My heart! And yet! Still not a couple! Shame on you two!
The end of the volume goes back to Cain and Setsuka Heel, this time on the set of Cain’s movie. To be fair, Setsuka’s excuse to be on set is pretty flimsy and shoujo-tastic, but the setup is so good I just don’t care, it’s great to see the two of them acting together. Ren makes a fantastic BJ evil-type character, and it’s a lot of fun seeing him channel the tough guy persona (which is hinted to be his real personality, I guess) to keep Kyoko safe from the prying eyes of costars. And I love love LOVE seeing Kyoko’s reaction to all of this. She’s just so much fun, and all of it is good for a laugh.
I guess that’s probably enough gushing for now (far short of my 500 words). I still don’t really have anything substantial to say, other than this series is my absolute favorite shoujo manga running right now for very good reasons, romance and funny being at the very top. Seriously. Take advantage of the new 3-in-1s, or go back through the internet and read all the gushing that every single person that reads it does (to be fair, some people are turned off by the page layouts, which can stretch out forever sometimes). It’s great, and I’ll stand by that.
This was a review copy provided by Viz.
June 21, 2012
Yoshiki Nakamura – Viz – 2012 – 30+ volumes
Again, this series doesn’t even make it out of the box before I’ve read it cover-to-cover. This is my absolute favorite shoujo series running in English at the moment. Aside from some wonky art composition, there’s very little to dislike about this series, and if you haven’t had the chance to check it out yet, I highly recommend the new 3-in-1 volumes that are being reissued. 3 volumes still isn’t a big enough chunk of Skip Beat to satisfy, and you’ll want all 28 once you start. Then again, you may be disappointed when you get this far and realize that the main couple still isn’t together, but that is the blessing and the curse of Skip Beat. It’s still good, despite all that.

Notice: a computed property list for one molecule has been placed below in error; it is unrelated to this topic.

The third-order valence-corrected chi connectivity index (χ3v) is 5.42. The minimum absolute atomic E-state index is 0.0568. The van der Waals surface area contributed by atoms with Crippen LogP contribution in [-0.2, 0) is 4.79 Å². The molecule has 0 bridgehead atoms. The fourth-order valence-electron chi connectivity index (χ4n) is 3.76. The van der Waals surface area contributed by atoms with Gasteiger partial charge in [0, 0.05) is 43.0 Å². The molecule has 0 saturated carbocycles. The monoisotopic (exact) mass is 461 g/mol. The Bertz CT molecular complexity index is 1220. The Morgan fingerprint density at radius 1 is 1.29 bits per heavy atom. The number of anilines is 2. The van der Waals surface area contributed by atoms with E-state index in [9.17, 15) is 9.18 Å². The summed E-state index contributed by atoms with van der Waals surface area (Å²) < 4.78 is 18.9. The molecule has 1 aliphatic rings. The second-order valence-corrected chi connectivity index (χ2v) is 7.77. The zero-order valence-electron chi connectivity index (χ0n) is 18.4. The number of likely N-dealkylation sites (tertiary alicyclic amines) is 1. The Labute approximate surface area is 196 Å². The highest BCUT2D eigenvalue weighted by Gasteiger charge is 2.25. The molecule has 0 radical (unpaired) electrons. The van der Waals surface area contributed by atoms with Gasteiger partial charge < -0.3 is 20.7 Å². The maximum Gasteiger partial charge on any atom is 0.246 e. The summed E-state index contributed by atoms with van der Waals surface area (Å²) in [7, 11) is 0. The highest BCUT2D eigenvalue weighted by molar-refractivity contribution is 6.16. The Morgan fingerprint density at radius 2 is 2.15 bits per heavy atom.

This is a more serious volume, with an accident for Ren at the beginning triggering more serious thoughts for both Ren and Kyoko. Ren has to deal with and conquer his past, which is still up in the air as of the end of the volume. And Kyoko has to ask herself what’s the matter with Ren, that he’s taking all of this so hard. Plus… she admits to herself that the locks are falling off the box. I’m sure this isn’t going anywhere in a hurry, it being Skip Beat and all, but I’m looking forward to the next volume like nobody’s business all the same.
This one is slow, and there’s a lot about Ren’s past here. Incredibly, it goes on for a whole volume without telling us a whole lot about the people in Ren’s life, or how he got to be a delinquent. Annoying.
But there are a lot of sweet scenes between Ren and Kyoko. It’s Kyoko that helps Ren after the accident, and Kyoko that helps him through the tough mental blocks. Again, it’s not nearly as funny as some of the best parts of the series, but this is a relatively serious bit of story, so it’s appropriate the humor has been toned down. There’s still some choice moments, though. Ren still teases Kyoko quite a bit, and there’s a great scene in a supermarket where (I think) he feigns ignorance at the quality of chicken and decides a super-expensive brand is better based on price. There’s stuff like that slipped in there, and even some cute stuff in Ren’s flashbacks (I was fond of the rooster named Brian), but mostly it’s very serious and sad.